The Beginner’s Budgeting Guide for Big Spenders
If you’re a big spender, raise your hand.
Big spenders love to treat themselves to shopping rounds, fine dining, and all the other joys that money can buy.
But these habits often lead to overspending each month. As a result, there is not enough money left for important life goals and responsibilities. Sooner or later, you’ll end up in debt if you don’t learn how to manage money in time.
This is why every big spender needs to learn how to create a budget, and stick to a budget for the long term.
Yes, it’s difficult in the start to cut down your expenses and learn be frugal. It’s hard to stick to a budget, when you could be shopping the days away.
But budgeting allows you to make a spending plan for your money. When you prioritize your spending, then you focus your finances on the most important things:
You can start saving up for a home, you can pay off your debts, and you can even start your own business. All your financial problems will get sorted out, and you will be able to set financial goals, only when you create a budget.
So, without further ado, here are five simple and straightforward steps to help you start managing your money:
First Step: Determine your monthly income
Calculate your total monthly income, and don’t leave any sources of income out. Include things like rent payments or side jobs/freelancing jobs if they apply to you, not just the money you take home from your salary. Jot down all your sources of income in list form and add them up.
If your monthly income is variable, add your last 3 months’ income and divide it by 3. Use this averaged amount for the later steps.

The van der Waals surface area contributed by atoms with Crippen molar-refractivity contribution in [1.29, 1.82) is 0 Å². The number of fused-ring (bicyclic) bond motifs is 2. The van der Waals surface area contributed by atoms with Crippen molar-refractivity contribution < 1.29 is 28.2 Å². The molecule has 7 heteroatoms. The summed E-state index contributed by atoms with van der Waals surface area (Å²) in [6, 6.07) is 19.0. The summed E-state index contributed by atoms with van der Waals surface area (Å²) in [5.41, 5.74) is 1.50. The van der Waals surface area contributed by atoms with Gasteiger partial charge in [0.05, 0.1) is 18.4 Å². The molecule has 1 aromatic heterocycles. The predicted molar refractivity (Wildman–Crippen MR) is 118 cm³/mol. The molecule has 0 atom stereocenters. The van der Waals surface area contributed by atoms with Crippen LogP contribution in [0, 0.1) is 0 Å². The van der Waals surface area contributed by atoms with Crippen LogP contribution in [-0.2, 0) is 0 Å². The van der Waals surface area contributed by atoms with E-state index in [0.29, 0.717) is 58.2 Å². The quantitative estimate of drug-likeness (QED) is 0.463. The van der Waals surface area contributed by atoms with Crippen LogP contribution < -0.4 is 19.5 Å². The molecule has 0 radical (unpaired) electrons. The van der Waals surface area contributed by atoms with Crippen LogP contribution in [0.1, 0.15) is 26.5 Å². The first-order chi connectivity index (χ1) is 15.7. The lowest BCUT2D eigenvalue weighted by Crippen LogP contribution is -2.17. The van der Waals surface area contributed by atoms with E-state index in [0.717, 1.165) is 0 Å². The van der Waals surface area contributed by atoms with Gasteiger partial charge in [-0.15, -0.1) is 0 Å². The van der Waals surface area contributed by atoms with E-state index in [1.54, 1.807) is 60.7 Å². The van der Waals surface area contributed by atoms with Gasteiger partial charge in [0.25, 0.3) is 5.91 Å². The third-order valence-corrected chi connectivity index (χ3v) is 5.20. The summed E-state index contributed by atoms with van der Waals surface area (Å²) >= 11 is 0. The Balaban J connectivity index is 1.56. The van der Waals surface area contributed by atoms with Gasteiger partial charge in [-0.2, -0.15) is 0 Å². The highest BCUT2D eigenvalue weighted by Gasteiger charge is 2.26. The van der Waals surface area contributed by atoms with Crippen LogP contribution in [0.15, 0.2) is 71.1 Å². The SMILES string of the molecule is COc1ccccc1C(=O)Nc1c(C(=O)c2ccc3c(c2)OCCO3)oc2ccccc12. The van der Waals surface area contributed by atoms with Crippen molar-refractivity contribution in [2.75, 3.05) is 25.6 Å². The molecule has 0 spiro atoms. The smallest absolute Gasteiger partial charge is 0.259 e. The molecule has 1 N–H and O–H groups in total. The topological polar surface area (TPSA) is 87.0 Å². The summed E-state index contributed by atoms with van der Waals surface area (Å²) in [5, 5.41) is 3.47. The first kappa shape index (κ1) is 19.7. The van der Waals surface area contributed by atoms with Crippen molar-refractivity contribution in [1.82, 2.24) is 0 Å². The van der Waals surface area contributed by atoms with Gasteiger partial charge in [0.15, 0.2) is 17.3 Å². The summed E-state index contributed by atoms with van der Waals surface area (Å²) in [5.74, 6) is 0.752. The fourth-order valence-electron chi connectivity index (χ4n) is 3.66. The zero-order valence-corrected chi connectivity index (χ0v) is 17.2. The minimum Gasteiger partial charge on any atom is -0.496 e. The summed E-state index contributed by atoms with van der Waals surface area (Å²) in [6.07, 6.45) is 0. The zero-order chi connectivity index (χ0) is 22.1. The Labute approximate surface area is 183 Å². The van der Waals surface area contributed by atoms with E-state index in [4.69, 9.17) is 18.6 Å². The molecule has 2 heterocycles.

Second Step: Tally up your established monthly costs
Non-discretionary expenditures or fixed expenses are the ones you are obligated to pay each month. These include debt payments, rent or mortgage payments, water bill, gas bill, care payments, groceries, etc. Jot down all your fixed monthly expenses in list form and add them up.
It might be scary to begin this task if your personal finances are messy and you haven’t tackled them for a while. But the sooner you start, the better!
Third Step: Set your financial goals
Now what you have to do is give yourself a plan to manage money. This plan will help you focus on the important expenses, rather than just on your daily spending routine.
Think about the plans you have for your life. Do you want to be immensely wealthy? Do you want to live debt-free, with a good lifestyle and financial security?
Think about your ideal financial situation, then compare it to where you stand right now. Then, start writing down personal finance goals. Some examples are:
- Start putting aside money for a house down payment
- Pay off all debts
- Start a retirement account
Once you have determined your personal finance goals, starting thinking about them like “expenses”. Over time, start incorporating them in your budget, and paying them monthly.
That way, you’ll develop a practice that compels you to accomplish your set financial goals little by little, and be on the high road to success in no time.
Fourth Step: Define your flexible expenses
This is the time that you can think about and plan for “discretionary expenses”, which include spending on entertainment, personal care, clothes, gifts, dining, holidays, and what not.
Adjust discretionary expenses on the basis of your affordability.
Remember that discretionary expenses come after fixed expenses and financial goals. They are the THIRD priority, not the FIRST priority.
Fifth Step: Subtract your income from expenses
Now that you have determined all three types of expenses (non-discretionary, financial goals, discretionary), you should subtract the total expenses from your total income.
If you get a positive number, you are making more money than you’re spending. Congrats! You can even adjust your budget a bit if you want now, or you can put the excess into savings or towards your financial goals.
If you break even, that means you have no margin to spend more. You should adjust your budget to give yourself a slight margin, for emergency funds.
If you get a negative number, you’re spending more than you’re earning. Adjust your budget by curtailing discretionary expenses, or find a new source of income to make more money.
No matter the number you get in the end, the good news is that you have started your path to personal financial success!
Now that you’ve done the hard part, all you have to do is stick to your budget, monitor it, and adjust it as you go.
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